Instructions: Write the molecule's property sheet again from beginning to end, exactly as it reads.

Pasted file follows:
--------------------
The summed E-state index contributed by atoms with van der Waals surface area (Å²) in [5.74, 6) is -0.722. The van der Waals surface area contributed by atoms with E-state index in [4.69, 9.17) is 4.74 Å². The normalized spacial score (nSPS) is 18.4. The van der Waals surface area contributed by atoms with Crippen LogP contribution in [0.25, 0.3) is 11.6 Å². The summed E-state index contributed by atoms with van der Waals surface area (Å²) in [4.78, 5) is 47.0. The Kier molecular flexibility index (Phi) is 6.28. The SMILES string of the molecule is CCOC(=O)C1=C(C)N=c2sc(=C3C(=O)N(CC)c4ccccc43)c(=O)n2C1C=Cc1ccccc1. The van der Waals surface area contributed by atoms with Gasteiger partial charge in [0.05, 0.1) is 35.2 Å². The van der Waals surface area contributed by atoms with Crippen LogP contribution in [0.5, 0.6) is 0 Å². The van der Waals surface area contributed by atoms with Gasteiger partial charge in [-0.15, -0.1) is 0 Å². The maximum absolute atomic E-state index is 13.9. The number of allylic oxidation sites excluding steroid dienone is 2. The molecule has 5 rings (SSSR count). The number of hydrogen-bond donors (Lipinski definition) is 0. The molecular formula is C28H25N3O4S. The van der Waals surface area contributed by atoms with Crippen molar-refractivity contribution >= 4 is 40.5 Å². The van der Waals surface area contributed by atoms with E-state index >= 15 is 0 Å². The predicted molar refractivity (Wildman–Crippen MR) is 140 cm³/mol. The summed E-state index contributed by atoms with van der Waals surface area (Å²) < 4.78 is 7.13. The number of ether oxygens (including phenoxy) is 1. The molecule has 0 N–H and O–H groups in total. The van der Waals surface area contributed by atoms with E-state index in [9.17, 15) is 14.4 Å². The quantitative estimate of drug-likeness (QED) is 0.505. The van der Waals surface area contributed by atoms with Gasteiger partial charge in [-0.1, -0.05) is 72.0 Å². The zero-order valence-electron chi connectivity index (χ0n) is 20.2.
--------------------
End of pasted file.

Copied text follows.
The summed E-state index contributed by atoms with van der Waals surface area (Å²) in [5.74, 6) is -0.722. The van der Waals surface area contributed by atoms with E-state index in [4.69, 9.17) is 4.74 Å². The normalized spacial score (nSPS) is 18.4. The van der Waals surface area contributed by atoms with Crippen LogP contribution in [0.25, 0.3) is 11.6 Å². The summed E-state index contributed by atoms with van der Waals surface area (Å²) in [4.78, 5) is 47.0. The Kier molecular flexibility index (Phi) is 6.28. The SMILES string of the molecule is CCOC(=O)C1=C(C)N=c2sc(=C3C(=O)N(CC)c4ccccc43)c(=O)n2C1C=Cc1ccccc1. The van der Waals surface area contributed by atoms with Gasteiger partial charge in [0.05, 0.1) is 35.2 Å². The van der Waals surface area contributed by atoms with Crippen LogP contribution in [0.5, 0.6) is 0 Å². The van der Waals surface area contributed by atoms with Gasteiger partial charge in [-0.15, -0.1) is 0 Å². The maximum absolute atomic E-state index is 13.9. The number of allylic oxidation sites excluding steroid dienone is 2. The molecule has 5 rings (SSSR count). The number of hydrogen-bond donors (Lipinski definition) is 0. The molecular formula is C28H25N3O4S. The van der Waals surface area contributed by atoms with Crippen molar-refractivity contribution >= 4 is 40.5 Å². The van der Waals surface area contributed by atoms with E-state index >= 15 is 0 Å². The predicted molar refractivity (Wildman–Crippen MR) is 140 cm³/mol. The summed E-state index contributed by atoms with van der Waals surface area (Å²) < 4.78 is 7.13. The number of ether oxygens (including phenoxy) is 1. The molecule has 0 N–H and O–H groups in total. The van der Waals surface area contributed by atoms with E-state index in [9.17, 15) is 14.4 Å². The quantitative estimate of drug-likeness (QED) is 0.505. The van der Waals surface area contributed by atoms with Gasteiger partial charge in [-0.1, -0.05) is 72.0 Å². The zero-order valence-electron chi connectivity index (χ0n) is 20.2.